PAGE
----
Thursday, September 8, 2011

Learning the Words

I had this math teacher in college –actually he was a math education teacher – who was very strange. Most of the subject matter courses were designed to have you finish the semester with a 4-inch binder full of lesson plans that you could use in the classroom. This was a practical and reasonable way to teach teaching. My professor though, let’s call him Professor Big Picture, well, he taught his philosophy. He quoted Maria Montessori and said that school wasn’t for educating, but rather, for social conditioning: teaching kids to raise their hands, walk in a straight line, only go to the bathroom when an adult gave you permission.

Most of his students complained about this course, because we didn’t leave with our normal stack of lessons. Instead, we spent the entire semester on one project: teaching a young child to add, subject, multiply and divide fractions (I watched in amazement as he taught a six year old using math manipulatives how to multiply 3/8 times 1/2.) He insisted that the way we taught math in schools wasn’t about real learning, but about memorization of algorithms, or rules. His educational philosophy was based on a simple truth: kids know everything, except the words.

This was a lot for some people to really grasp. I loved this course and loved the way Professor Big Picture taught it. He was old and strange and made jokes about how kids have no idea what they are saying when they Pledge Allegiance or sing about “purple mountains” and “amber waves of grain.” When I think back now, his ideas about education were pretty revolutionary, especially for a bunch of college students in the Mon Valley.

But think about it: what if we are born knowing everything but the words? What does that mean for educators? For starters, it means everyone has the capacity to learn; we just need to make sure we are speaking their language. With math, perhaps the language can be specific or more limited, because there are correct answers. In the humanities, things are more subjective. But I think Professor Big Picture’s philosophy applies here too.

Let me tell you a little story.

I first got involved in a literary community as an editor. Rather, I started calling myself an editor. I didn’t know much about literary publishing at the time. I just knew I had friends who were writing some really amazing stories and poems and I thought they deserved to be shared with the world. I did harbor doubts about my role as an editor though. What makes me think I can decide what is good and what isn’t? I wasn’t a published writer. Actually, I was writing some pretty awful poetry at the time. But I was surrounded by people who were writing really awesome poetry and I knew it. Turns out, I was in exactly the right place.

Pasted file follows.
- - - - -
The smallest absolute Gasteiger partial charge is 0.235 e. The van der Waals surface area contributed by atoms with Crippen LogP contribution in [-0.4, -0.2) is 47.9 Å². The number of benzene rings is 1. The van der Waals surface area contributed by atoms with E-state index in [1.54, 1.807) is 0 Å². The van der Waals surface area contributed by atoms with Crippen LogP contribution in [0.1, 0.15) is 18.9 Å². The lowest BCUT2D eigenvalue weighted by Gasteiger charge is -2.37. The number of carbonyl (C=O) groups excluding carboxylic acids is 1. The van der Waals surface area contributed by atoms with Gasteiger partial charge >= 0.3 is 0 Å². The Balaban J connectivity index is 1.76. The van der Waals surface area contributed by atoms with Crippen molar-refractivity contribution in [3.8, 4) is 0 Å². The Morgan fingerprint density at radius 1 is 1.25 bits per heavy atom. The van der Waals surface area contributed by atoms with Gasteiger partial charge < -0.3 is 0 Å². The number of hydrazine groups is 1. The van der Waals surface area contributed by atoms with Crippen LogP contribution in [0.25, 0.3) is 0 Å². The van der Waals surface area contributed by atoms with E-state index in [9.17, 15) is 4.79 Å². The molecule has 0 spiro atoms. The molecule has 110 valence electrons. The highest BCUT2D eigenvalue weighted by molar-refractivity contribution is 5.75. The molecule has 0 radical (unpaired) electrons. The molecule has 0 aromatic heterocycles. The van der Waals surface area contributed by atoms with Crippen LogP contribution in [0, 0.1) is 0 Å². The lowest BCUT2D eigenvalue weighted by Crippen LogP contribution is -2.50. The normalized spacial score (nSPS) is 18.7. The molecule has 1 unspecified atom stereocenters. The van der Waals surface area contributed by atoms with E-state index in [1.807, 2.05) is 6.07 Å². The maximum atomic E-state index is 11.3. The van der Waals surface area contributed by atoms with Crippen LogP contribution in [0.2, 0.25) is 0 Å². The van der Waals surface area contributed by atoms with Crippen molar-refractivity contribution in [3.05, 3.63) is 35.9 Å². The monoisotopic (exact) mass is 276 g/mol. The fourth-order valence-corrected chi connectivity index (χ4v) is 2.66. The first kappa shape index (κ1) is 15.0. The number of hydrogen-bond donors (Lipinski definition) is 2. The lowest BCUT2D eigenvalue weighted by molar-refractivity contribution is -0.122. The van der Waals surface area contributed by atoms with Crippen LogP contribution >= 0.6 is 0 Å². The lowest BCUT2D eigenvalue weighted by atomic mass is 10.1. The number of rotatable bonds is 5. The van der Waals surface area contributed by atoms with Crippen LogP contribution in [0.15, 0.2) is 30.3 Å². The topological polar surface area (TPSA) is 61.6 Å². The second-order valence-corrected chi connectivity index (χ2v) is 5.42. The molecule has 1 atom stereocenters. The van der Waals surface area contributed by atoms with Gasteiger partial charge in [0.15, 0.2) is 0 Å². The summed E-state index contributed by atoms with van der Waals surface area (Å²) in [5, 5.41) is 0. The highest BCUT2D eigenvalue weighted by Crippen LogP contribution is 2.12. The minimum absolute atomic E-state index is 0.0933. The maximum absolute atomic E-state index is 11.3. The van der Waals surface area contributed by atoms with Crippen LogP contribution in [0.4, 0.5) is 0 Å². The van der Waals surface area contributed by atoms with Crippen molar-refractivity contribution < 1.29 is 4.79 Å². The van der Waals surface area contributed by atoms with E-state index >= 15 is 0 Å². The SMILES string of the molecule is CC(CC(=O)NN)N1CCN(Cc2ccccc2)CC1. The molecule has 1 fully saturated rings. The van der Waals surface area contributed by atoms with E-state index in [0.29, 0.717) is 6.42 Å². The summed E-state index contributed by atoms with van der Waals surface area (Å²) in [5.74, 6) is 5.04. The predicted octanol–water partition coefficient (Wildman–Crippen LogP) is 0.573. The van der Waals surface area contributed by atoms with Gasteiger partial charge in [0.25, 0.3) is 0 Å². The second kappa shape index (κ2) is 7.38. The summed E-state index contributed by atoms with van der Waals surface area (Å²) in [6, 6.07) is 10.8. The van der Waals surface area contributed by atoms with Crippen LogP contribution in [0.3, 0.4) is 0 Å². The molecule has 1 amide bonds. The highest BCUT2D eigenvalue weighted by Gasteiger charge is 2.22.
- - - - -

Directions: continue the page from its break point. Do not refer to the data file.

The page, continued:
Today I watched this video that animates a brief talk by Ira Glass about people who do creative work (embedded below). He posits that all creative people begin in the same place. We have an inner sense of what is inherently good in the work we admire. However, the gap between what we love and what we create ourselves is BIG. But what is inherent at the start is our taste.  We know what we like; we just can’t quite imitate it yet. Some of us try. Glass says that a lot of people quit before they get through this process of closing the gap. But successful creative people spend a long time – years – working to close the gap between what we know is good, and what we are creating. The only way to close that gap is to create more and more work.

This video made me feel much better about my path into the literary world. It turns out I knew what I was doing when I first started as an editor. The work we selected for the first issue of Weave is still the same quality, though my tastes may have fluctuated as I grew. What I’ve gotten better at is articulating why a piece of writing works. I’ve learned the language of craft. I’ve learned the words and I’ve applied this knowledge to my own writing. I still have a lot of words to learn. I always will.

Parents will often complain about the ‘terrible twos’ phase of childhood. Having worked with kids this age, I’ve witnessed the frustration that is inherent in learning to speak. Talk to an 18 month-old sometime. They know what you are saying. Seriously. They can understand you. They just literally can’t form their own words yet. They have been listening to the words since before birth. They want to communicate. Parents remind children to ‘use their words’ well after they learn to speak. When a young child can’t articulate, it’s incredibly frustrating, thus resulting in lots of tantrums and timeouts. But I can relate. When I get upset about something, I find it harder to explain myself. And yet, when I find the right words – those perfect words that clearly explain how I feel, what I want, what I need – well, that’s an amazing feeling.

So maybe Professor Big Picture was right, and not just about learning math, but learning anything. We all know things, inherently. This collective knowledge is the human condition. We just need the words.

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